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Newland Avenue - Hull

How to secure your empty home for your summer holiday

Going away for your summer holiday is an exciting time of year – unless you’re spending your entire time away worrying about your home.

Follow these tips for total peace of mind that your home will be safe and secure while you’re sunning yourself on a beach!

 

Let someone know you're going away...

Tell your neighbour or a trusted friend that you’re going away. Let them know when you’re leaving and returning, and ask if they would mind keeping an eye on your house.

You can go one step further and give them a key, so that they can make sure your letterbox isn’t overflowing. They can also make it seem as if people are still coming and going at your property. You could even let a friend or neighbour park on your drive to make it seem as if someone is home.

 

...But don't broadcast it to the whole world

Tempting though it is to make everyone back home jealous of your sunny trip, try not to post any photos on social media while you’re on holiday. Waiting until you get home makes sure you’re not broadcasting to the wrong people that your house is unoccupied.

If you absolutely must post on social media, make sure your location tags are turned off and your profile privacy is set to high. This will reduce the risk of people realising you’re away.

 

Stop any food subscriptions or deliveries

Make sure you pause your newspaper, magazine or food box subscriptions while you’re away. A full letterbox or delivery boxes piling up in your back porch are tell-tale signs that the house is unoccupied.

If you’re heading away for a longer period of time, consider using the Royal Mail Keepsafe service. They’ll hold your mail for a specified time period so that it doesn’t build up on your doormat while you’re skiing the slopes or enjoying your transatlantic cruise.

 

Ask a neighbour to take your bins out

A full bin or bins that aren’t put out (or brought in) for a collection tell anyone paying attention to your house that you aren’t home.

Second, it means you won’t miss a collection so that your bins will be empty when you return. You won’t have to deal with overflowing and smelly bins for the fortnight after you return!

 

Put timers on a lamp or two

Invest in a couple of timer switches. Plug them into a lamp or radio and set them to switch on for a few hours at a time you’d normally have them on.

This helps your property look like it’s still occupied and acts as a deterrent to anyone attempting an opportunistic burglary.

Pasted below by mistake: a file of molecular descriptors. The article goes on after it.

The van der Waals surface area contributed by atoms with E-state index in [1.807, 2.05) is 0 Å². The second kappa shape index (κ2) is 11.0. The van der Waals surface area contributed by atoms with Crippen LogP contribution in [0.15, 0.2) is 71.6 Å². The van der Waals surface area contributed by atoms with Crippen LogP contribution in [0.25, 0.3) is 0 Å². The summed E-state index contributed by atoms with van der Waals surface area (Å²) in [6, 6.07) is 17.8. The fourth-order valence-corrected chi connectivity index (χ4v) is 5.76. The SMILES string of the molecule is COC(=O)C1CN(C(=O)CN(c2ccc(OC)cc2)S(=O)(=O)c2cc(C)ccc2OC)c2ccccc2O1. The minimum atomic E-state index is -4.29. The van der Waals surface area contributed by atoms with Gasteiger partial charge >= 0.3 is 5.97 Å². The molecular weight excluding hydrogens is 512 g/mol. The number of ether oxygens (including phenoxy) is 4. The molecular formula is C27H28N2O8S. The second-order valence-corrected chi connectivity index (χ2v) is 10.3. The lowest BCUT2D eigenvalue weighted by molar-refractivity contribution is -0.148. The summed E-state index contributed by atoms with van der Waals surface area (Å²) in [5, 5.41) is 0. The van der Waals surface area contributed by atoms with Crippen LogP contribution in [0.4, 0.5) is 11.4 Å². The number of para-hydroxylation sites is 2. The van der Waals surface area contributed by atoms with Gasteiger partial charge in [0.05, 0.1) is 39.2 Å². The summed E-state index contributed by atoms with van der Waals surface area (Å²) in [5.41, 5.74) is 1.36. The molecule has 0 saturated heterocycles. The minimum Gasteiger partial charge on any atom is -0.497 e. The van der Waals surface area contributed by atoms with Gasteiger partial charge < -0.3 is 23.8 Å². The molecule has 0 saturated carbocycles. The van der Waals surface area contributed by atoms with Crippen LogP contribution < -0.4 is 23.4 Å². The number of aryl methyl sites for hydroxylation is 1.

Book a gardener to mow the grass

Uncut grass or brown-and-dying plants are subtle but key signs to anyone studying your home that there’s nobody in.

If you’re going away for a fortnight or longer, book a gardener to mow the lawn and water the plants.

 

Turn everything off at the plug

There’s nothing more tell-tale that someone is away than an alarm clock that goes off every morning for ages until it automatically shuts off.

Leaving everything switched on at the plug is also a way to rack up your energy bill and contribute to possible fire hazards. So, switch everything off at the plug, except your fridge and freezer of course!

 

Make sure your home insurance is up-to-date

Check your home insurance policy before you go away and set up a renewal if necessary. Even when you’ve taken all the reasonable security steps above to protect your property, something could happen while you’re away.

Many insurance policies require the property to be attended at least once a week for the cover to remain valid. Take a look at the wording of your policy. You may need to arrange someone to visit the property every few days to retain the cover of your policy.

 

Enjoy your holiday

With these security measures in place, and a rock-solid home insurance policy covering your home, it’s time to sit back and enjoy your holiday!

 

 

 

Because we play by the book we want to tell you that…

Your home may be repossessed if you do not keep up repayments on your mortgage.
There may be a fee for mortgage advice. The actual amount you pay will depend upon your circumstances.
The fee is up to 1%, but a typical fee is 0.3% of the amount borrowed.

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